His last MLB was bench coach for the Boston Red Sox. From AP-
Brad Mills is the new manager of the Houston Astros.
The 52-year-old Mills has been Terry Francona’s bench coach in Boston for the past six seasons. He’ll manage in the majors for the first time, though he’s managed a total of 11 seasons in the minors, with affiliates for the Chicago Cubs (1987-92), Colorado Rockies (1993-96) and Los Angeles Dodgers (2002).
The Astros fired Cecil Cooper on Sept 21. Third-base coach Dave Clark served as interim manager for the final 13 games and Houston finished 74-88. Clark was one of 10 candidates to interview for the full-time position, and he spoke for a third time with the team on Tuesday.
The Astros made an offer to former Nationals manager Manny Acta over the weekend, but Acta accepted the Cleveland Indians’ offer instead.
Mills will have work to do. The Astros have endured two losing seasons in the four years since reaching the World Series in 2005, and Mills is the fourth manager hired since the middle of the 2004 season.
If Mills don’t get help from the Astros’ front tenure, his tenure in office won’t be much if all more successful than those of his last few predecessors. The Astros thought Mike Hampton and Russ Ortiz could help the team in 2009. Is this team’s farm system that worthless? Anyone could have told the Astros that Hampton is way past washed up.
Note- Mills was a utility infielder with the Montreal Expos in the early 1980′s.
He was an All American for the U of Georgia and pitched a minor league no-hitter. Powell left behind a wife and three children. RIP.
A sheriff’s official in Georgia says former major league pitcher Brian Powell has died from a self-inflicted gunshot wound. He was 35.
Capt. Liz Crowley of the Decatur County Sheriff’s Office says Powell died Monday at a hospital in Tallahassee, Fla. Powell was from Bainbridge, Ga.
Powell was 7-18 with a 5.94 ERA in 59 games for Detroit, Houston, San Francisco and Philadelphia. He last pitched in the majors with the Phillies in 2004, and spent 2005 in Triple-A for Washington.
He spent all of 2009 pitching for a Oakland A’s farm team. From the Greeley Tribune-
Greeley police arrested former major league pitcher Shawn Chacon on Monday night on a felony warrant for suspected unpaid gambling debt in Las Vegas.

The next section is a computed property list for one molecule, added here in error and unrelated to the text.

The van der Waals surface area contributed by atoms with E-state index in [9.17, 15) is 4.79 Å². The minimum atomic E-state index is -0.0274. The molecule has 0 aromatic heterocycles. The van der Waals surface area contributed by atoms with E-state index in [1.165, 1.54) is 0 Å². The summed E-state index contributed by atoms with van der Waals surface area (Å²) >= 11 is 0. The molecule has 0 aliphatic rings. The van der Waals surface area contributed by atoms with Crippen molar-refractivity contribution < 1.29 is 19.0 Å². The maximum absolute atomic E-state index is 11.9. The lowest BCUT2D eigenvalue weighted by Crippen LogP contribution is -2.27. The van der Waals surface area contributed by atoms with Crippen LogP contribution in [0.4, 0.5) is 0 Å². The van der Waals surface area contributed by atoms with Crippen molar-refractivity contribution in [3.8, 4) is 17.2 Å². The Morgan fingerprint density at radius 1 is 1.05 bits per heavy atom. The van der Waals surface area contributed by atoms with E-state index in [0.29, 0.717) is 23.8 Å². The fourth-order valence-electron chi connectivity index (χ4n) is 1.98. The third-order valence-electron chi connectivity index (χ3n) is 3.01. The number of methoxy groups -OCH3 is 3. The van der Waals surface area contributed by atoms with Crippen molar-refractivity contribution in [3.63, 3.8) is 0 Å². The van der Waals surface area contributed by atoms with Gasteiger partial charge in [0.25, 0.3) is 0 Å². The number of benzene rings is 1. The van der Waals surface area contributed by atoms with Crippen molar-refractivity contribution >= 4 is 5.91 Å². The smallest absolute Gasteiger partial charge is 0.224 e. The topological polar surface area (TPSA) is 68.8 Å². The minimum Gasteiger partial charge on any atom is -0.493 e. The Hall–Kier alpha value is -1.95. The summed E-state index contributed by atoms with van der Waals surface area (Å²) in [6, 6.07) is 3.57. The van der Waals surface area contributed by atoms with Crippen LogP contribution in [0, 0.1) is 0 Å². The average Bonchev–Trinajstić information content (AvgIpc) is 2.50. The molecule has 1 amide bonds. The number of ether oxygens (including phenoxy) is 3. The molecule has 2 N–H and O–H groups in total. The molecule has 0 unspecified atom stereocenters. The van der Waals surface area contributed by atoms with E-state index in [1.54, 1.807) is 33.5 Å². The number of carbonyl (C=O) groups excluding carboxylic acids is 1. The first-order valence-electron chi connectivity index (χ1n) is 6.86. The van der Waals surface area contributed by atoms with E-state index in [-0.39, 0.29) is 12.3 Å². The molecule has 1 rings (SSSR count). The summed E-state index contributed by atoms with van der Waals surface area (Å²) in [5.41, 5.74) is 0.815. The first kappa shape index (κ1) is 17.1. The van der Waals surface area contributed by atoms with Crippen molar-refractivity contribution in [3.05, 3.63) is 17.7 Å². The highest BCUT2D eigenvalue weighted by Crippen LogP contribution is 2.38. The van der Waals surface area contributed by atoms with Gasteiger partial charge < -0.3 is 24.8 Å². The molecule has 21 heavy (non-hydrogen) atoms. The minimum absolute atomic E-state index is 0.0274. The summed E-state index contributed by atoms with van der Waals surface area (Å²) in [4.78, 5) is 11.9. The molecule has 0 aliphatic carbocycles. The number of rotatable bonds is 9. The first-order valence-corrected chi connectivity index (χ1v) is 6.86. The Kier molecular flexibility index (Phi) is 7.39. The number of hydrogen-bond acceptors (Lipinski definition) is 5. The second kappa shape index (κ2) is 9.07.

Police received an anonymous tip at 7:57 p.m. Monday that Chacon was at Highland Park Lanes, 1900 59th Ave. in Greeley, and that tip led to his arrest soon after, according to police reports.
Chacon was taken to the Weld County Jail, and bail was set at $165,125.
The arrest comes after Chacon was wanted in connection with three bad checks written to Caesars Palace in March, each for $50,000, according to the Las Vegas Sun.
Chacon was a standout athlete at Greeley Central High School before being drafted by the Colorado Rockies in the third round of the 1996 draft. He made the Major League All-Star team in 2003 before being traded to the New York Yankees in 2005. After his stint with the Yankees, Chacon went on to pitch for the Pittsburgh Pirates and Houston Astros.
The story of Shawn Chacon is a sad one. He was once a promising pitcher, now his career and personal life appear to be in ruins.
He becomes the 4th manager to lose his job during the 2009 MLB season. From AP-
The Houston Astros fired manager Cecil Cooper on Monday with 13 games left in another disappointing season.
Third-base coach Dave Clark was named interim manager. The Astros were 70-79 headed into Monday’s home against St. Louis.
Cecil Cooper took over as manager of the Astros on Aug. 27, 2007. Houston went 171-170 under him.
General manager Ed Wade said the change couldn’t wait until the end of the season. He added that more changes could be coming for a franchise just four years removed from its only World Series appearance.
“We’re tasked with evaluating all aspects of our situation,” Wade said. “At the end of the day, we’re going to try to address those off-field issues that exist. We’re not walking away from it. The issue we had to address here, in the short term, was the managerial issue and that’s why we moved forward today.”